As one of the few female rockers to play guitar onstage in the 1960s, and as a solo artist who explored sexuality from a woman’s point of view, Ms. Lee was hailed as a feminist hero. When informed of Ms. Lee’s death during a Senate commission hearing, Brazil’s cultural minister, the singer Margareth Menezes, was visibly overcome with emotion, describing Ms. Lee as a “revolutionary woman.”
Ms. Lee herself was a little more blunt about her triumphs.
“When we talk about feminism and all these things, I don’t really have the theory of it, I’m more of the action,” Ms. Lee said in a 2017 television interview. “They used to say that women couldn’t wear long pants. Huh? Yes, we can, I wore mine. They used to say that women couldn’t play rock. I would get my ovaries, my uterus, I’d play my rock ’n’ roll.”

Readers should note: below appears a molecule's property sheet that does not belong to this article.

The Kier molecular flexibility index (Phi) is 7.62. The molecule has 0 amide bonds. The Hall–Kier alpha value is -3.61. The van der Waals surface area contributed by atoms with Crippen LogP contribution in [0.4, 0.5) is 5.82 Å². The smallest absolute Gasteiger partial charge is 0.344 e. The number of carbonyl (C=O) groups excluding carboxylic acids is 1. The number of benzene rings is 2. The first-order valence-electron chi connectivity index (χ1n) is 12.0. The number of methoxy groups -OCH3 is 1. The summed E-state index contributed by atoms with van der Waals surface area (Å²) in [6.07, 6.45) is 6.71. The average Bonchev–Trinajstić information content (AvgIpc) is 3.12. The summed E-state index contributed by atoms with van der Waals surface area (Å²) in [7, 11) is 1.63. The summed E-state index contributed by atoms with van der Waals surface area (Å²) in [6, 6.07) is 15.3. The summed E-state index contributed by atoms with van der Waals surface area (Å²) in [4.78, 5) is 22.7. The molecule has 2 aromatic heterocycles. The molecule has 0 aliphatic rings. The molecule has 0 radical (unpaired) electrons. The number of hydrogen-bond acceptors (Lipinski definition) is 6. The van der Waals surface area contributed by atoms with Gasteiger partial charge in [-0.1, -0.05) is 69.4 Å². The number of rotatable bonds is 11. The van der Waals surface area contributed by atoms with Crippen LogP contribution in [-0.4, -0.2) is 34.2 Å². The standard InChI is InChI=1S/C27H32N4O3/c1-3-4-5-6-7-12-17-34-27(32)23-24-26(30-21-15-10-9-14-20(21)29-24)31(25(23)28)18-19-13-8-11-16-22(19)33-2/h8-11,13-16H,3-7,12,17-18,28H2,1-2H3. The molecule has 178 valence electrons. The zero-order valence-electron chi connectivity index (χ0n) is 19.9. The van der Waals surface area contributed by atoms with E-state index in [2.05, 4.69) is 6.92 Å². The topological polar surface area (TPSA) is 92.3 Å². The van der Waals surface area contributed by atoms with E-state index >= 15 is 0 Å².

Rita Lee Jones was born on Dec. 31, 1947, in São Paulo, the youngest of three daughters of Charles Jones, an American-born dentist descended from Confederates who fled to Brazil after the Civil War (Rita’s middle name was inspired by Gen. Robert E. Lee), and Romilda Padula, a pianist.
When she was a child, Ms. Lee recounted in “Rita Lee: Uma Autobiografia” (2016), a sewing machine repairman sexually abused her in her home, a traumatic experience that fueled her rebellious spirt. .
Musically inclined, she played in several groups as a teenager and, despite her early stage fright, formed Os Mutantes (the Mutants) with the brothers Arnaldo and Sérgio Dias Baptista in 1966. In an early interview, she claimed that the band, whose name was inspired by a science fiction book called “O Planeta dos Mutantes” (“The Planet of the Mutants”), had “come from another planet to take over the world.”